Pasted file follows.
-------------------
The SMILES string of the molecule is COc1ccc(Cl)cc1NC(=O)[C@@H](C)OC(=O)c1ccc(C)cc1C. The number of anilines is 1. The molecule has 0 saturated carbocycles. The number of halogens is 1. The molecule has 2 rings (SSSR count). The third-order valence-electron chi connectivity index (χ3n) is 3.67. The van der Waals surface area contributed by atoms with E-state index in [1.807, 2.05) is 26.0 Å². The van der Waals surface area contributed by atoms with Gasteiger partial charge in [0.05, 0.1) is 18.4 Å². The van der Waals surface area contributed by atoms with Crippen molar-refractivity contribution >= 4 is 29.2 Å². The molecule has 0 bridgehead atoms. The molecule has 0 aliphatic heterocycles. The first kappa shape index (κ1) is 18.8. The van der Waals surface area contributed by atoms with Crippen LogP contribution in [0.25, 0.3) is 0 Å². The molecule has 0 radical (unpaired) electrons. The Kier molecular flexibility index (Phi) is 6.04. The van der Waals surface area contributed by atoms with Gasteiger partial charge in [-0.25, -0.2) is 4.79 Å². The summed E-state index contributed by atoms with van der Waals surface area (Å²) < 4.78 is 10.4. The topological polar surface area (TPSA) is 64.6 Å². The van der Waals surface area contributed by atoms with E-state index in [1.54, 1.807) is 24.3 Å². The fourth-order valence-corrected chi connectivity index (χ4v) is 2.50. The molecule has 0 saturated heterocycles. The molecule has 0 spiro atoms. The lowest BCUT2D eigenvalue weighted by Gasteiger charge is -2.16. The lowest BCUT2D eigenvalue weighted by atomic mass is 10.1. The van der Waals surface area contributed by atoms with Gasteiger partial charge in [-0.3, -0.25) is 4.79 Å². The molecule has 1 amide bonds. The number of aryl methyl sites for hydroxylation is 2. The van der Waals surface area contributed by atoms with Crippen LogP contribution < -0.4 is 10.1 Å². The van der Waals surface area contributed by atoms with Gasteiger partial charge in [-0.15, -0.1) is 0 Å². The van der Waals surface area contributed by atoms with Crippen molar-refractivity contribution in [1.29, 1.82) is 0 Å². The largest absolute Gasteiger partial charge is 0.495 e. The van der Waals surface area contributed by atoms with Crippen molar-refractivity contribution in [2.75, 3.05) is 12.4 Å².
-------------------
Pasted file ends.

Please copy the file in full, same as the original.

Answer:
The SMILES string of the molecule is COc1ccc(Cl)cc1NC(=O)[C@@H](C)OC(=O)c1ccc(C)cc1C. The number of anilines is 1. The molecule has 0 saturated carbocycles. The number of halogens is 1. The molecule has 2 rings (SSSR count). The third-order valence-electron chi connectivity index (χ3n) is 3.67. The van der Waals surface area contributed by atoms with E-state index in [1.807, 2.05) is 26.0 Å². The van der Waals surface area contributed by atoms with Gasteiger partial charge in [0.05, 0.1) is 18.4 Å². The van der Waals surface area contributed by atoms with Crippen molar-refractivity contribution >= 4 is 29.2 Å². The molecule has 0 bridgehead atoms. The molecule has 0 aliphatic heterocycles. The first kappa shape index (κ1) is 18.8. The van der Waals surface area contributed by atoms with Crippen LogP contribution in [0.25, 0.3) is 0 Å². The molecule has 0 radical (unpaired) electrons. The Kier molecular flexibility index (Phi) is 6.04. The van der Waals surface area contributed by atoms with Gasteiger partial charge in [-0.25, -0.2) is 4.79 Å². The summed E-state index contributed by atoms with van der Waals surface area (Å²) < 4.78 is 10.4. The topological polar surface area (TPSA) is 64.6 Å². The van der Waals surface area contributed by atoms with E-state index in [1.54, 1.807) is 24.3 Å². The fourth-order valence-corrected chi connectivity index (χ4v) is 2.50. The molecule has 0 saturated heterocycles. The molecule has 0 spiro atoms. The lowest BCUT2D eigenvalue weighted by Gasteiger charge is -2.16. The lowest BCUT2D eigenvalue weighted by atomic mass is 10.1. The van der Waals surface area contributed by atoms with Gasteiger partial charge in [-0.3, -0.25) is 4.79 Å². The molecule has 1 amide bonds. The number of aryl methyl sites for hydroxylation is 2. The van der Waals surface area contributed by atoms with Crippen LogP contribution < -0.4 is 10.1 Å². The van der Waals surface area contributed by atoms with Gasteiger partial charge in [-0.15, -0.1) is 0 Å². The van der Waals surface area contributed by atoms with Crippen molar-refractivity contribution in [1.29, 1.82) is 0 Å². The largest absolute Gasteiger partial charge is 0.495 e. The van der Waals surface area contributed by atoms with Crippen molar-refractivity contribution in [2.75, 3.05) is 12.4 Å².